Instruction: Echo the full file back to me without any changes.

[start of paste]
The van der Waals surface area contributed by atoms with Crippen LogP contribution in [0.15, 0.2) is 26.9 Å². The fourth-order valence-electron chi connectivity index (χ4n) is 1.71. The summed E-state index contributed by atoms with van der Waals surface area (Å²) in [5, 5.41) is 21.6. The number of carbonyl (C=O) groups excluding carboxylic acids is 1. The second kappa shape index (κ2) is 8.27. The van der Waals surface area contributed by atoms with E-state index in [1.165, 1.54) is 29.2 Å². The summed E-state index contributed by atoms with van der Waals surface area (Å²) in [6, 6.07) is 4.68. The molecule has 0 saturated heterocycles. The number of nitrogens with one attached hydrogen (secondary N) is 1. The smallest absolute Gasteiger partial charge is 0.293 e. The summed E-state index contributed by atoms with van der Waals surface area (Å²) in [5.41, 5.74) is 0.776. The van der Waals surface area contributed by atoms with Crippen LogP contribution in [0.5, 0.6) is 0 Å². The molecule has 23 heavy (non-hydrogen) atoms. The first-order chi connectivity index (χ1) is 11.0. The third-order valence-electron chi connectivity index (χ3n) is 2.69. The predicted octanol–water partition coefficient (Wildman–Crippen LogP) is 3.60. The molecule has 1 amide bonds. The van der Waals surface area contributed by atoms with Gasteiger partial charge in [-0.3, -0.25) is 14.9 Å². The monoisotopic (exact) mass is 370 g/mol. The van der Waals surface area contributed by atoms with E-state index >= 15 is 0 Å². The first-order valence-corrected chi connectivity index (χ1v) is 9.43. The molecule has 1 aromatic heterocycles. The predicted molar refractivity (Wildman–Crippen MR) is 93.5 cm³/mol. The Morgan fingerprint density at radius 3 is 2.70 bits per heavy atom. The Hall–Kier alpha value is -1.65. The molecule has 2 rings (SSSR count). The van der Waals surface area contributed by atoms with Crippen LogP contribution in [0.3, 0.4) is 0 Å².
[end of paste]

The van der Waals surface area contributed by atoms with Crippen LogP contribution in [0.15, 0.2) is 26.9 Å². The fourth-order valence-electron chi connectivity index (χ4n) is 1.71. The summed E-state index contributed by atoms with van der Waals surface area (Å²) in [5, 5.41) is 21.6. The number of carbonyl (C=O) groups excluding carboxylic acids is 1. The second kappa shape index (κ2) is 8.27. The van der Waals surface area contributed by atoms with E-state index in [1.165, 1.54) is 29.2 Å². The summed E-state index contributed by atoms with van der Waals surface area (Å²) in [6, 6.07) is 4.68. The molecule has 0 saturated heterocycles. The number of nitrogens with one attached hydrogen (secondary N) is 1. The smallest absolute Gasteiger partial charge is 0.293 e. The summed E-state index contributed by atoms with van der Waals surface area (Å²) in [5.41, 5.74) is 0.776. The van der Waals surface area contributed by atoms with Crippen LogP contribution in [0.5, 0.6) is 0 Å². The molecule has 23 heavy (non-hydrogen) atoms. The first-order chi connectivity index (χ1) is 11.0. The third-order valence-electron chi connectivity index (χ3n) is 2.69. The predicted octanol–water partition coefficient (Wildman–Crippen LogP) is 3.60. The molecule has 1 amide bonds. The van der Waals surface area contributed by atoms with Gasteiger partial charge in [-0.3, -0.25) is 14.9 Å². The monoisotopic (exact) mass is 370 g/mol. The van der Waals surface area contributed by atoms with E-state index >= 15 is 0 Å². The first-order valence-corrected chi connectivity index (χ1v) is 9.43. The molecule has 1 aromatic heterocycles. The predicted molar refractivity (Wildman–Crippen MR) is 93.5 cm³/mol. The Morgan fingerprint density at radius 3 is 2.70 bits per heavy atom. The Hall–Kier alpha value is -1.65. The molecule has 2 rings (SSSR count). The van der Waals surface area contributed by atoms with Crippen LogP contribution in [0.3, 0.4) is 0 Å².